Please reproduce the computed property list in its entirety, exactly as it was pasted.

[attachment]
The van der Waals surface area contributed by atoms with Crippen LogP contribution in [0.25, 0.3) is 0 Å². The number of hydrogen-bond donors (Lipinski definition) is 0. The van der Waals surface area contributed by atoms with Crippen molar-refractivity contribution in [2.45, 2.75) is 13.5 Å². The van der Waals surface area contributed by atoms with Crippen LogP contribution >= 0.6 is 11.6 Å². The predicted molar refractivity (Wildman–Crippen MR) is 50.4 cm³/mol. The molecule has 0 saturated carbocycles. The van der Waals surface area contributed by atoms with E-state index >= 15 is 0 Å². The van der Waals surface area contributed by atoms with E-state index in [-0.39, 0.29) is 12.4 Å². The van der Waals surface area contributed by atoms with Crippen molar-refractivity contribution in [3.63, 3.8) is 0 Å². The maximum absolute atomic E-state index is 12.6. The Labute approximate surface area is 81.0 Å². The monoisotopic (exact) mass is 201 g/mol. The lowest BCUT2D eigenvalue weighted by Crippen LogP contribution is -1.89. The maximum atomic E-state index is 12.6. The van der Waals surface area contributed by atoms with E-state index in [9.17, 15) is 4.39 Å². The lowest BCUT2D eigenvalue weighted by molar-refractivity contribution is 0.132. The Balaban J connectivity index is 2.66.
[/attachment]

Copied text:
The van der Waals surface area contributed by atoms with Crippen LogP contribution in [0.25, 0.3) is 0 Å². The number of hydrogen-bond donors (Lipinski definition) is 0. The van der Waals surface area contributed by atoms with Crippen molar-refractivity contribution in [2.45, 2.75) is 13.5 Å². The van der Waals surface area contributed by atoms with Crippen LogP contribution >= 0.6 is 11.6 Å². The predicted molar refractivity (Wildman–Crippen MR) is 50.4 cm³/mol. The molecule has 0 saturated carbocycles. The van der Waals surface area contributed by atoms with E-state index >= 15 is 0 Å². The van der Waals surface area contributed by atoms with E-state index in [-0.39, 0.29) is 12.4 Å². The van der Waals surface area contributed by atoms with Crippen molar-refractivity contribution in [3.63, 3.8) is 0 Å². The maximum absolute atomic E-state index is 12.6. The Labute approximate surface area is 81.0 Å². The monoisotopic (exact) mass is 201 g/mol. The lowest BCUT2D eigenvalue weighted by Crippen LogP contribution is -1.89. The maximum atomic E-state index is 12.6. The van der Waals surface area contributed by atoms with E-state index in [9.17, 15) is 4.39 Å². The lowest BCUT2D eigenvalue weighted by molar-refractivity contribution is 0.132. The Balaban J connectivity index is 2.66.